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I finally got around to adding an aux in to my oem mk2 stereo so thought I'd write a how to as it's and easy and cheap mod which many could benefit from.

Disclaimer: if you follow this guide and screw up your stereo don't come crying to me, do this at your own risk.

What: the standard mk2/2.5 stereo is a modular system which can include combinations of cd, tape, multichanger and minidisk but has no aux in for phone/mp3 etc. This guide shows you how to add one.

Why: when aftermarket options are relatively cheap this is a valid question. I went down this route because...
- I'm going for an oem+ look
- This stereo only cost me £2.20 on eBay so figured it was worth the risk
- The mod cost me £1.50 and took about an hour, plus a bit of research time

References and background reading (where I got the idea and info from) ;)

What will you need...
- Small Philips head screwdriver
- 10mm socket (optional)
- Soldering iron and solder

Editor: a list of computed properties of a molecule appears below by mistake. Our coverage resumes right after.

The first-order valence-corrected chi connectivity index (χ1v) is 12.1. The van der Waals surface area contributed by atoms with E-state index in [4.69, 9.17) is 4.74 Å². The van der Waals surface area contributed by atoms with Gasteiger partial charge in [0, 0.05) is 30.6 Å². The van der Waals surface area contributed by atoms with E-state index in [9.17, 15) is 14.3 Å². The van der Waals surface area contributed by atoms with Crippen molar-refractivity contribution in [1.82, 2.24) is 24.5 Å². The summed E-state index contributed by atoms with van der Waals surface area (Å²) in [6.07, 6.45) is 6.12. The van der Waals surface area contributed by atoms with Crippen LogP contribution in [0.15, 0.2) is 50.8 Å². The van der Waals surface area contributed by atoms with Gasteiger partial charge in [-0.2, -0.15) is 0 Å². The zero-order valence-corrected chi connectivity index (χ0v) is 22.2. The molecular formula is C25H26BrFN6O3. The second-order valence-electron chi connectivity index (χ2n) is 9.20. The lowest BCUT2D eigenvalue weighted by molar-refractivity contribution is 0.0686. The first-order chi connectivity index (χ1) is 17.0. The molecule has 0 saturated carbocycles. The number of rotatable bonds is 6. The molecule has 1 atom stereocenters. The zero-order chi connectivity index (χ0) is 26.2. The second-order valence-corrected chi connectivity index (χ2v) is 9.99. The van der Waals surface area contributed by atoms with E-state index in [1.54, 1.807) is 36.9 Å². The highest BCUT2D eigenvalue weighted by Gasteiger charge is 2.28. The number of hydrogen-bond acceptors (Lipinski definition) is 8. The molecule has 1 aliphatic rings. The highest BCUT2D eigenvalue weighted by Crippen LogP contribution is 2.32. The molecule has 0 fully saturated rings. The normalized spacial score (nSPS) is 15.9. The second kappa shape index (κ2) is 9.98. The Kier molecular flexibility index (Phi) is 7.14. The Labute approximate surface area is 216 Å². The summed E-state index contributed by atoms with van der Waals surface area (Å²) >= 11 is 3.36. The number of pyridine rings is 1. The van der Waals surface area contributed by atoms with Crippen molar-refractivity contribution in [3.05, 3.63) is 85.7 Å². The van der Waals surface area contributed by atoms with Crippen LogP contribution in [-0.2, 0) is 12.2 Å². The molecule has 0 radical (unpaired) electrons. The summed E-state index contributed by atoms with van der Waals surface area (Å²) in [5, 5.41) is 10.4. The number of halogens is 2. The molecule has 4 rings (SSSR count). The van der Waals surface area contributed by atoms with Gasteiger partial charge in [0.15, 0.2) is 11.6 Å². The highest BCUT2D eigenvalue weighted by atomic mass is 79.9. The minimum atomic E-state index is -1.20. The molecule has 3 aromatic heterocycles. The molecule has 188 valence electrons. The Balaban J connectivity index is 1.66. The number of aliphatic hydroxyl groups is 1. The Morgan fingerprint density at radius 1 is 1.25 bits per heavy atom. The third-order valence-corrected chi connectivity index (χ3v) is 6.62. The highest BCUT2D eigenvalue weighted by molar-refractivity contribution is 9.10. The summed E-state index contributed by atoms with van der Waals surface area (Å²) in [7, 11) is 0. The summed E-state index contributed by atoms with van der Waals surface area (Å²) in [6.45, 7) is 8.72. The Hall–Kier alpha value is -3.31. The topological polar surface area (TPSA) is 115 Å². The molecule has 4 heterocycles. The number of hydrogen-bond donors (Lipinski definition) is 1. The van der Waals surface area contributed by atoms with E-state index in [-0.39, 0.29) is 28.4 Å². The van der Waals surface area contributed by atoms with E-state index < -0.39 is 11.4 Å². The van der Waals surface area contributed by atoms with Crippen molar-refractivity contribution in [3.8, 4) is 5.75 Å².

- The aux lead of your choice (3.5mm jack or female equivalent, old pair of headphones etc)
- Stereo removal keys (not 100% necessary)
- A cd of silence (see below)
- Hot glue gun (optional)

The principle of the process:
Basically what we are doing is hijacking the analogue signal from the cd unit to the internal amplifier. The silent cd is necessary so that the cd function can be selected but only the sound from the aux device played. If you use both an audio cd and the aux in things could happen, time travel, end of the world, idk. Mazda and Ford made this process easier by opting for a modular radio design which allows easy access to the relevant circuit boards. You could do exactly the same thing with the cassette input if you don't have a cd player but you would need a way of tricking it into thinking it was playing a tape, such as one of those aux in cassette adapters, which renders this irrelevant anyway...
This will work on any car which uses the modular radio unit of the late 90s through to the mid 00s. So all mk2 and mk2.5 mx5s, rx8s and probably numerous mazda and ford boxes.